By: Kathy Routliffe | kroutliffe@pioneerlocal | @pioneer_kathy
February 03, 2014 1:42 p.m.
The committee working to create a privately funded Wilmette housing support program got the public input it had asked for on Jan. 30.
Without exception, what it heard from speakers was simple: tell Wilmette trustees that helping senior and disabled citizens stay in Wilmette must not be left to private charity.
More than two dozen people attended the Jan. 30 committee session. Many of them belonged to Wilmette Cares, a citizens group formed last summer to lobby for affordable housing in Wilmette. Since village trustees agreed to phase out Wilmette’s $48,000 housing assistance program, Wilmette Cares has worked to convince board members to reverse the decision.
Many of the dozen people who spoke – including Prairie Avenue resident Gerald Buster, who said he will have to leave Wilmette if his rent assistance ends – told committee members that housing assistance is as much a municipal responsibility as any other municipal service, no matter how few people benefit from it.
“These people for the most part have paid taxes for many years. They probably paid taxes for programs that they did not use, like us all. We pay taxes to the schools even if we don’t have children,” 13th Street resident Carmen Garcia said. “My strong opinion is that the board needs to reconsider its action. Our budget reflects our values.”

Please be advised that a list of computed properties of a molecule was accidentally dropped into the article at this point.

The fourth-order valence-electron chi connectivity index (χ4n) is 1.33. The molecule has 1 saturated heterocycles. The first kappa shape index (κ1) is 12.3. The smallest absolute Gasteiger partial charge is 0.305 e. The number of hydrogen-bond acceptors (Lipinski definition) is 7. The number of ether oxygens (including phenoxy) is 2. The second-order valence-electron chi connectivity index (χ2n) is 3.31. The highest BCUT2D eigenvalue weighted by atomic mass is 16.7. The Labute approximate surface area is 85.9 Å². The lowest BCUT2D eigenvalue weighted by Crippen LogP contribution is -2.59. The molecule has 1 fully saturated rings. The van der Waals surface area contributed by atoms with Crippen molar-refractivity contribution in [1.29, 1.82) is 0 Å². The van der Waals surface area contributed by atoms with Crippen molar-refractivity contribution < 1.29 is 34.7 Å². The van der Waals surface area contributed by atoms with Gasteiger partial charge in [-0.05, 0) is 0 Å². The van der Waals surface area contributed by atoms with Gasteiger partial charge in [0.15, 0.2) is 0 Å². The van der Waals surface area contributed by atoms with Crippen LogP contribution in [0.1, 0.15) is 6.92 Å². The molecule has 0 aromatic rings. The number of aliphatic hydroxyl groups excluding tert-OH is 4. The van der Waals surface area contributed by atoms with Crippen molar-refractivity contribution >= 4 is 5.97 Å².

Garcia said the committee should ask Wilmette trustees to broaden the committee’s charge so that it isn’t limited to putting together a private charity.
Several speakers said Wilmette should actually increase its support of affordable housing, by requiring future multi-unit developments, such as the one planned for 611 Green Bay Road, to include affordable units for moderate income residents.
Skokie Court resident Rich Goodwin suggested that, “If this question was to go to a referendum, I believe the citizens of Wilmette would say they don’t like [ending municipal funding for HAP] either.”
Private charity is worthwhile, Washington Avenue resident Dan Kaplan said, but shouldn’t be what powers an assistance program. He said he would be glad to pay what he estimated would be $4 more on his property taxes to support the HAP program.
“That the village is leaving the responsibility to the whim of donation is appalling,” Park Avenue resident Sherry Medwin said, referring to the village announcement on its website explaining how people can donate to the private housing support effort. “Somebody’s housing is going to depend on the whim of my deciding to push that PayPal button.”
Gail Schechter, executive director of Winnetka-based Open Communities, which lobbies for fair and affordable open housing on the North Shore, made her plea directly to Committee Chairwoman Nancy Canafax.
She told Canafax, a former Wilmette village president, “You have taken courageous steps in the past. I ask you to go back to the board and say, ‘We’re happy to encourage people to make donations, but really, it should be funded by the village.’”
Canafax told the audience that her committee is currently required to investigate the feasibility of a private charity, and how best to operate one.
“That is what this group will have to work on tonight,” she said, but she assured them that her group will take what it heard Jan. 30 back to the Village Board.
“I think this is something that the board will have to address … It will hear what you have to say, I promise.”